Week of April 11th, 2024

You Are a Magnet for Joy

The essay below is from my book ASTROLOGY IS REAL

THEORY OF DIVINATION

Listen to Part 1.
Listen to Part 2.

PART ONE

Quoting Greek philosopher Plotinus, astrologer Richard Tarnas writes, “The stars are like letters that inscribe themselves at every moment in the sky. Everything in the world is full of signs. All events are coordinated. All things depend on each other. Everything breathes together.”

So it’s not just the distant globes whose movements and relationships serve as divinatory clues. If we’re sufficiently attuned to the gestalt of creation and pay close attention to its unfolding details, we can read the current mood of the universe in any and all phenomena. The theory of divination proposes that everything reflects everything else.

Let’s say that when you’re done drinking a cup of tea, you tear open your tea bag and randomly scatter the wet leaves on your saucer. The theory of divination says that their seemingly random arrangement tells a story. It’s a precise microcosmic reflection of the entire macrocosm—a miniature symbol of the way the whole system is currently arrayed.

But it’s unlikely you have developed experience or skill in collating analogies between tea leaf patterns and the rhythms of your personal life and world history. You wouldn’t know how to discern macrocosmic meanings from this particular microcosmic event.

Likewise, you could theoretically learn to read the up-to-the-minute mood of the universe in the display of sandals sold at the drug store or the fluttering of sunlight and shadow on a mimosa tree or the scatter of soap suds in your sink after you've finished washing the dishes. But there is no collection of data from people who have studied such correlations in the past. You won’t have useful information to draw on.

Using astrology as a divination tool is very different, though. There’s a rich trove of data gathered by thoughtful, imaginative researchers for hundreds of years. They have worked to correlate the heavenly bodies’ movements with patterns of world affairs and individual destinies.


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PART TWO

Most Indigenous cultures study natural phenomena to discern illuminating clues about the rest of their world. Those include the movements of stars and planets but are not confined to them.

When acacia flowers start to bloom, for example, the Yanyuwa people of Australia know that sea turtles and dugongs (a marine mammal) are getting close to being as fat as they ever get, and are therefore ready to be hunted.

In the 17th century, prominent Italian astronomer Galileo asserted that the movements of the moon were unrelated to the ebb and flow of tides on the earth. But the Indigenous Yolngu of Australia knew better, even back then. They had acquired detailed knowledge of how the lunar phases were linked to the ever-changing tides. This wisdom enabled them to travel efficiently by water and predict the optimal availability of seasonal foods.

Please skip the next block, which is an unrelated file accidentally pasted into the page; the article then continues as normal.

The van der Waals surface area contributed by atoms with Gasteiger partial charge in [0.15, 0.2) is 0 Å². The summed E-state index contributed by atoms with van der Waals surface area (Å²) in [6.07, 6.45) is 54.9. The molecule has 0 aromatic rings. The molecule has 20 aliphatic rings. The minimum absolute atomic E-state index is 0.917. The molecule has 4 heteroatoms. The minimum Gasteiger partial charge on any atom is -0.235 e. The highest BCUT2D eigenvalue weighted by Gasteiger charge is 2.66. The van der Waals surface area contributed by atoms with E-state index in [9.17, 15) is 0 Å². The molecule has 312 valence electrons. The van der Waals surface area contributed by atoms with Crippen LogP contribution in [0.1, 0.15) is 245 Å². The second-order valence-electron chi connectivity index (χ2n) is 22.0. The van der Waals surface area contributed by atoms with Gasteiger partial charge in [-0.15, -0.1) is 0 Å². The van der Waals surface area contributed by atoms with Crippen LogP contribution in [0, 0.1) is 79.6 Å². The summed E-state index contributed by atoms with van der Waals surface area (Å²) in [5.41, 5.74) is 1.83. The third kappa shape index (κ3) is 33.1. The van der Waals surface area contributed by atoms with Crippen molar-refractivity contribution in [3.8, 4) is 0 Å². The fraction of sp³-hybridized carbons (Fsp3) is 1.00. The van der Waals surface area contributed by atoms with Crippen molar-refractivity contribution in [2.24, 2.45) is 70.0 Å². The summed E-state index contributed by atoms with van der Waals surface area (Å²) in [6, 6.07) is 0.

The Yanyuwa and Yolngu studied the signs of heaven and earth to make inexact but reliably approximate deductions with practical value.

Some modern people who spend a lot of time in the natural world have similar prowess. For instance, renowned outdoors person and author Tom Stienstra makes long-term weather forecasts by analyzing seemingly trivial details like the quality of red onion skins. He also attests that he can tell what each spring is going to be like by observing the thickness of winter coats on coyotes.

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Astrology works because it has resemblances to the divinatory practices of Stienstra, Yanyuwa, and Yolngu. The planets, the sun, and the moon are signatures in the sky that tell stories about everything else in the world.

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Are there causal relationships between the thickness of coyotes’ winter coats and the quality of red onion skins and upcoming spring weather? Do blooming acacia flowers somehow have a role in fattening the dugongs and sea turtles? Of course not. They are signifiers for each other, not influential agents.

The movements of the moon are causal in the behavior of the earth’s tides. As far as we know, though, 17th-century Yolngu people had no theory about this relationship that would be accurate by the standards of modern science. They simply deciphered lunar behavior to gather useful information about their environment. They noticed connections.

The situation is comparable to astrology. The heavenly bodies provide correlative signs to understand the lives of individuals and the patterns of history. But they don’t cause events to happen. They don’t shape our personalities using long-distance magical vibes.

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The theory of divination proposes that everything reflects everything else. Plotinus again: “Everything in the world is full of signs. All events are coordinated. All things depend on each other. Everything breathes together.”


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